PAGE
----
House concerts are the norm in North America; much less so in the UK. It was therefore a real find and a lovely surprise to be introduced to a place called The Wheelhouse a couple of years ago, whilst on the local folk and roots music festival circuit. It took until last September to secure an ‘invite’ and we attended a gig with what turned out to be a surprisingly talented and very entertaining band called ‘The Outside Track‘.
On Saturday, we went again and, with a capacity audience of thirty five people, saw the evergreen Phil Beer, a multi instrumentalist and virtuoso Musician / Singer / Songwriter / Composer / Producer from the South West of England, who has rubbed shoulders over the years with the good and great of the business. Considering he had woken up the previous day with what he described as Man’flu, with a rather crokey voice, his performance was quite frankly astonishing.
The warm up act, this their first gig, was no less impressive. Its anchorman, Jamie Roberts, established, with Katriona Gilmore, as part of the successful, two times BBC Folk Awards nominees for best duo, Gilmore & Roberts, is a real talent. His partners
(Rosie Hood and Matt Quinn) in their new venture, The Dovetail Trio, were shining examples of what quality young talent lies as yet undiscovered, at least by us. What a voyage of discovery this world of music is!
The poem that follows was inspired by that evening of music and its charming performers.
A floral bunting points and bows
to David Oddy guitars;
below, a tiny stage is set
for a surprising list of stars.
The first to warm this humble place
a name we’ve seen before:
the boy, who makes six strings his own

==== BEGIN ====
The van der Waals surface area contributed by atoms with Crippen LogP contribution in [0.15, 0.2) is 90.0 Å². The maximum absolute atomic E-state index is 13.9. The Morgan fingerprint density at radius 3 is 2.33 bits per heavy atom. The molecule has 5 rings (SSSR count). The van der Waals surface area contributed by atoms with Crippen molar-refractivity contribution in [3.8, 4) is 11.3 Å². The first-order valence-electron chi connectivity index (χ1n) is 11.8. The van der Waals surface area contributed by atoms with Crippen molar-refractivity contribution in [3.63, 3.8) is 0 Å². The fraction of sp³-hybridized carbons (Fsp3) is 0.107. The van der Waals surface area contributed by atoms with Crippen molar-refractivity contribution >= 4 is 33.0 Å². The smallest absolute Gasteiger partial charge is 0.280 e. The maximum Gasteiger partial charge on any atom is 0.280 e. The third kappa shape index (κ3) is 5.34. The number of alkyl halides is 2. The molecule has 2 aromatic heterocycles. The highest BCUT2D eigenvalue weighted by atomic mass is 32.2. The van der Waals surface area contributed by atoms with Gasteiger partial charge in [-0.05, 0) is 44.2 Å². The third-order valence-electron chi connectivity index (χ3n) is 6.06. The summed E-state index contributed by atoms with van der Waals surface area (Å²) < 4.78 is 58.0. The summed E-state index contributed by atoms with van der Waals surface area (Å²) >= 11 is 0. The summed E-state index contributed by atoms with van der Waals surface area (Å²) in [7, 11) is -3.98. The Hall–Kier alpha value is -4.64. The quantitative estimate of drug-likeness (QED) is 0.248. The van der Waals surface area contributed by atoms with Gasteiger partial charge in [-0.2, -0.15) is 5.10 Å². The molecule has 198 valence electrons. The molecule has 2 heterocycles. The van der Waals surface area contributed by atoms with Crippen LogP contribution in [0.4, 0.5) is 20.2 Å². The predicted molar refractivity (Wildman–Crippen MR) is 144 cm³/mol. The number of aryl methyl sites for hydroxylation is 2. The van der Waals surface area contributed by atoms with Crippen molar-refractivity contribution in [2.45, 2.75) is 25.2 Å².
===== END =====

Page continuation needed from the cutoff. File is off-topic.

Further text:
with the fiddle voiced Gilmore.
(A boy, whose sister Kathryn,
makes sweet folk music and
who’s wed to another sibling boy
from the ranks of the Lakeman clan.)
And so, the Dovetail Trio formed;
the Roberts boy made song
with Rosie voiced Hood and squeeze box Quinn,
they impressed the gathered throng;
a throng, whose body may be small
but heart is mighty big;
it’s not the size that matters here
’tis the quality of the gig.
This humble garden shed is home
to a couple with a mission
to bring to town the best of folk,
with energy from musical fission.
Whilst Lynn gives over house and home
to wine and dine the guests,
Hedley gets all stars to come,
securing the very best.
He never tires in endless search
for an international star;
visiting a shed in Wombwell town,
the occasional musical tzar.
So Phil your glasses with lots of Beer
and drink his music in;
his knowledge, virtuosity
and a striking mandolin.
With three guitars, he picks and strums
the songs of history;
of folk and roots and legends, with
He’s one of few that I have seen,
with fiddle and bow in hand,
can sing as well as chase the notes
like a one man ceilidh band.
There’s fame among the audience too,
who’re ” Willin’ ” to sing along;
Dave Burland sang the hook refrain
in harmony with this song.
He’s one of many, who’ve visited
this palace made of wood,
whose atmosphere casts a spell
like a lyrical plate of food.
It’s a privilege to hear this euphony,
an age-old way to define
original song, whose language tells
a story in every line.
Stories told in such a way,
they touch the souls of all,
who come to Graceland Wheelhouse
and leave with hearts in thrall.
Photo of The Outside Track and Poem © 2014 John Anstie.
Photo of The Dovetail Trio by Allan Wilkinson